I have to tell you, a couple years ago, the idea of 30 scared me to death. In my mind, a person should have her stuff together by the time she's 30. She should have some semblance of an idea as to what she's doing with her life. She should be, ya know, put together and all that.
As the Big Day approaches, I find myself less disappointed about what I'm not, and more excited about where I'm going.
I look back at the past decade - with all its changes and turmoil and challenges - and I think, "I survived." And not just that. I learned a thing or two that I hope to carry into the next 10 years. Not that I have figured out how to do these things perfectly, but I at least learned some truth about them. And knowing is half the battle, amiright?
So lets get this ball rolling, shall we?
10 Things I learned in My 20's
That I Hope to Carry into My 30's:
1. Forgiveness is a choice, and often must be chosen over and over again. As a child, most of us were taught that when someone says, "I'm sorry" the proper response is either, "I forgive you" or "It's okay." In my twenties, I learned that "I forgive you" and "It's okay" are actually two very different things. "It's okay" says: what you did to me is allowed and not a big deal. "I forgive you" says: what you did was huge and hurtful and cruel, but I will not be held captive by it - I will choose to let it go. Often, we have to make that choice before we feel it. And then five minutes later, we have to make it again. And the next morning when we wake up, we have to choose forgiveness again. And a week later, and a month later, and a year later, and a decade later, and a lifetime later. And every time we choose to forgive, we take another step toward freedom from the hurt and bitterness. The choice comes first. The feelings follow. It's not about letting "them" get away with it, it's about letting me get away from it.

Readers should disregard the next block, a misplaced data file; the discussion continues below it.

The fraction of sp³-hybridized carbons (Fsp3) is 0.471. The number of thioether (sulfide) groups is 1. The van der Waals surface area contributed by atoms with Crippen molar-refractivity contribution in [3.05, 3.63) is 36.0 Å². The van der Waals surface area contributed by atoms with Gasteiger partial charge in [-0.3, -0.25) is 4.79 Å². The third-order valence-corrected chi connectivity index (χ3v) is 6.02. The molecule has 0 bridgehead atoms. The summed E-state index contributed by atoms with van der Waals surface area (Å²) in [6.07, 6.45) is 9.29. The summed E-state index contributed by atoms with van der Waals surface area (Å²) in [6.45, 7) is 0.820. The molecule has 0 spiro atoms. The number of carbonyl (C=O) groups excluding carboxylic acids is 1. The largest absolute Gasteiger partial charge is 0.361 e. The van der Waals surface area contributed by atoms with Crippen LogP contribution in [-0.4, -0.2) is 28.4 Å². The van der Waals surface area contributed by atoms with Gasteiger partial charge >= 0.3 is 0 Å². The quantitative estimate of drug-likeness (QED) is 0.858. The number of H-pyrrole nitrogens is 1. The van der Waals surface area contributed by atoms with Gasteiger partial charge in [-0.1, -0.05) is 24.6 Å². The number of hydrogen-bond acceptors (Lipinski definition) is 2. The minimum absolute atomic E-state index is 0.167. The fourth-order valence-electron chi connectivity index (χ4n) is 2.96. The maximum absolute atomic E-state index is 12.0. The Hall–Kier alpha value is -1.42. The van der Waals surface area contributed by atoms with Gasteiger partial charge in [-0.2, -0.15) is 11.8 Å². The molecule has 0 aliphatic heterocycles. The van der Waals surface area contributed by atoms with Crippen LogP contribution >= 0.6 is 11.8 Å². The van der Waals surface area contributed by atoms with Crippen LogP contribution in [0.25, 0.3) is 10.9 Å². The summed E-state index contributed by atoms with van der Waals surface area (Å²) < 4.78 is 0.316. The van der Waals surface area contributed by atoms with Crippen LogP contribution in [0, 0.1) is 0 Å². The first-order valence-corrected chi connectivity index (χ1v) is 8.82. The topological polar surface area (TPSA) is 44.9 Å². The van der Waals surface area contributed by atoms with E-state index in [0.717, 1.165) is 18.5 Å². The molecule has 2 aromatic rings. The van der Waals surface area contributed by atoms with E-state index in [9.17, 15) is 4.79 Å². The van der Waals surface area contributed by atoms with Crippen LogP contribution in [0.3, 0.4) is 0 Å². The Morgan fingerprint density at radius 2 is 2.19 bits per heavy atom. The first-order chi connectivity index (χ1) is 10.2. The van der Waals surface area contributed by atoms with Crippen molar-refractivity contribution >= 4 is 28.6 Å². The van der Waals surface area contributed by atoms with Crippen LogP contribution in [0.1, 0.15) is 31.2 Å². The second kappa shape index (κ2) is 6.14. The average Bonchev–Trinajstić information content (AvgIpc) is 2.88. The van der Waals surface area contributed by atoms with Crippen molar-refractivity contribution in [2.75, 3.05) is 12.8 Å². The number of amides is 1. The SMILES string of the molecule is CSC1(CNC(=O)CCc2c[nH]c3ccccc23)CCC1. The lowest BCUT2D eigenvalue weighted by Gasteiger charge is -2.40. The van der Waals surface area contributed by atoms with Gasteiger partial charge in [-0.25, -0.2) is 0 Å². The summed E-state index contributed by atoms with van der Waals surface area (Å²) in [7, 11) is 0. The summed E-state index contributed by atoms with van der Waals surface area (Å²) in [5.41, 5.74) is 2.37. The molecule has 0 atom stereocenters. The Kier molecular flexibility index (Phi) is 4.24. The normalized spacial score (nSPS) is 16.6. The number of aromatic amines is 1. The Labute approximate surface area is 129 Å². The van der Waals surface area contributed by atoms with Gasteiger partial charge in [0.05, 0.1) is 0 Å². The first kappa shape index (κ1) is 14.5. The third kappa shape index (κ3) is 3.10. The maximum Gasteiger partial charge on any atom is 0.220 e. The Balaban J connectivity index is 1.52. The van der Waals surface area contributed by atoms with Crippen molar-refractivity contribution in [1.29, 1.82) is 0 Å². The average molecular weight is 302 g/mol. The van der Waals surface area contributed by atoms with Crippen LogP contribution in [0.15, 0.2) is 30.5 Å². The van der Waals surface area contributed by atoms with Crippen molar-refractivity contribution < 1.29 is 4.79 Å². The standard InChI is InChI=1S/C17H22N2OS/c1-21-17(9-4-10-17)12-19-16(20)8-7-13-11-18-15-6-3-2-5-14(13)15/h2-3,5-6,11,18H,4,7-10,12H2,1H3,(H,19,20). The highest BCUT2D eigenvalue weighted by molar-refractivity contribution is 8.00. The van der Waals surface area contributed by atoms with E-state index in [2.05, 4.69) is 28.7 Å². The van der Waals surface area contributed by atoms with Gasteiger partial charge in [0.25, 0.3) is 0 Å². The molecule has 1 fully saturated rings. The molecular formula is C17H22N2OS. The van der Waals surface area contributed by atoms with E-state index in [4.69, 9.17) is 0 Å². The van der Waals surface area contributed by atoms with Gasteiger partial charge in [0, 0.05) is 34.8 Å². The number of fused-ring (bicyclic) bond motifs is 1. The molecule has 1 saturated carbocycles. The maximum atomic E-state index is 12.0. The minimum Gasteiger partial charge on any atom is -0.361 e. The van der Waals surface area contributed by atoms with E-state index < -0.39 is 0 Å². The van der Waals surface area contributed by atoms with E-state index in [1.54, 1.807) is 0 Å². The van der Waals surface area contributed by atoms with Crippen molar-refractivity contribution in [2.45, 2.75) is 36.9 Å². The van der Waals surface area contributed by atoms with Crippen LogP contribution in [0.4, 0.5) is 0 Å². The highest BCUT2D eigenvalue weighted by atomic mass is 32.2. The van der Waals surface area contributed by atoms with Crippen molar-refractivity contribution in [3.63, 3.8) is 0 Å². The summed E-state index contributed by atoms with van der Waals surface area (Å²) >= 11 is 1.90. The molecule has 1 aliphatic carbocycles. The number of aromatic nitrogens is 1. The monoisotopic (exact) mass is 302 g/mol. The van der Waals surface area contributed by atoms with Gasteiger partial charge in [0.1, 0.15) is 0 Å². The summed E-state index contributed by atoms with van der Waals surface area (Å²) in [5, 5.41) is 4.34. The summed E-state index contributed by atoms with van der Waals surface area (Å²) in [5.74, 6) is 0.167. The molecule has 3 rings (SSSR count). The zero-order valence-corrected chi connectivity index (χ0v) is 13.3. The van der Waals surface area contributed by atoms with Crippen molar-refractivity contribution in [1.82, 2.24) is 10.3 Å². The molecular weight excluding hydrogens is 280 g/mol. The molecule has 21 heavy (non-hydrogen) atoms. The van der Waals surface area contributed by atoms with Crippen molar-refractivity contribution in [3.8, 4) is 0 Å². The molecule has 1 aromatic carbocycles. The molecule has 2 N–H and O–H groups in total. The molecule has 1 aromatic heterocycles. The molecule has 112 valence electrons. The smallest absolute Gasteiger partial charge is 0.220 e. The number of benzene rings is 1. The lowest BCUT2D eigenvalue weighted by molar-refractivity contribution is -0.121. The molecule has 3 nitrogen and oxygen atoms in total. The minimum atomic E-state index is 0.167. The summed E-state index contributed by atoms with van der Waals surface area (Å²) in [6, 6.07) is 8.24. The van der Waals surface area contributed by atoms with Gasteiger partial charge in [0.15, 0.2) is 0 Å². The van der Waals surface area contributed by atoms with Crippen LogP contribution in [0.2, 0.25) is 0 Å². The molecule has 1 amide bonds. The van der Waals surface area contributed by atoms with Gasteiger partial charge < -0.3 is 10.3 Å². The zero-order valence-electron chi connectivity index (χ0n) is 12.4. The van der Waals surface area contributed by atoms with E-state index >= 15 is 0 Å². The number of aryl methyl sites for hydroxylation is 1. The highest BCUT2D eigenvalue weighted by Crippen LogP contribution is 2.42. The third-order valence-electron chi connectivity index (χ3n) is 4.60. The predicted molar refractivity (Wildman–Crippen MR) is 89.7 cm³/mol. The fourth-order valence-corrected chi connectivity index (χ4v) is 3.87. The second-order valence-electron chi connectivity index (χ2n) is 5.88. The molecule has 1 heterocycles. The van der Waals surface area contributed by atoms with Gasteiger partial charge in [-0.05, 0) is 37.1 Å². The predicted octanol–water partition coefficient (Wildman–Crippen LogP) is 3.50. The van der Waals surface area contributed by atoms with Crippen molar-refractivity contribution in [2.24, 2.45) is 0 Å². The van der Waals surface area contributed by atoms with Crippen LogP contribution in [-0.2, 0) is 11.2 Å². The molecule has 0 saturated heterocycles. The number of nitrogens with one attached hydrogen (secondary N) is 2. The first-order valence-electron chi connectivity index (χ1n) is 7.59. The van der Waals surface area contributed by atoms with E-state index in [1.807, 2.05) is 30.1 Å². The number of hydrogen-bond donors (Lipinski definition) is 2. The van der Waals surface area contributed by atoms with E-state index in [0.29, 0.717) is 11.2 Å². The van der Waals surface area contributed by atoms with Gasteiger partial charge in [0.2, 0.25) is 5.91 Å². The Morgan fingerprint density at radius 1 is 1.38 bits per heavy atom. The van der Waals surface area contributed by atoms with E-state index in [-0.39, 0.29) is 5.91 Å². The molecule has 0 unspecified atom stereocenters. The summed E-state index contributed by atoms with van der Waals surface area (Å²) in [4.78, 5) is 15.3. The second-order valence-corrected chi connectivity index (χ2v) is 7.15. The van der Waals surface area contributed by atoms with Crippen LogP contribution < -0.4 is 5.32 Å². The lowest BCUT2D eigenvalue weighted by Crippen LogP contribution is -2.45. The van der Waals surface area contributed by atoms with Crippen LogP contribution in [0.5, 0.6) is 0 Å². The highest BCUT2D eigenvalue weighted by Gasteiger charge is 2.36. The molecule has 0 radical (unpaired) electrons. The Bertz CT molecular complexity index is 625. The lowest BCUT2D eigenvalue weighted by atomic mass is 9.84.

2. "Haters gonna hate." Or, as Michael Josephson more eloquently put it: "When someone is nasty or treats you poorly, don't take it personally. It says nothing about you, but a lot about them.” Ah, what a hard-earned lesson. When someone says something hurtful to me, I have learned to ask a few questions:
First, does this person love me and have general good will towards me? Clue: if they are talking about you, and not to you, the answer is probably no. If they care enough to talk to you about it, move on to the second question.
Second, is it possible that what they are saying is true? Do those jeans make your butt look big? Does your attitude need an adjustment? Do you really need that third glass of wine? A friend will tell you the truth in love; so if they passed the first question, take a minute to evaluate if what they're saying could be true.
Third, can I (or should I) use this statement to make myself a better person? Some things are the truthful, but still hateful. "Those jeans make your butt look big" is one thing. "You have a huge butt" is another. If the person saying it passes question one, and it's the truth, ask if there's anything you can do to change it. If not, move along.
If something being said to (or about) you doesn't pass all three of these questions, chalk it up to the haters. And recognize that what they say has little to do with you, and a lot to do with them. With that being said...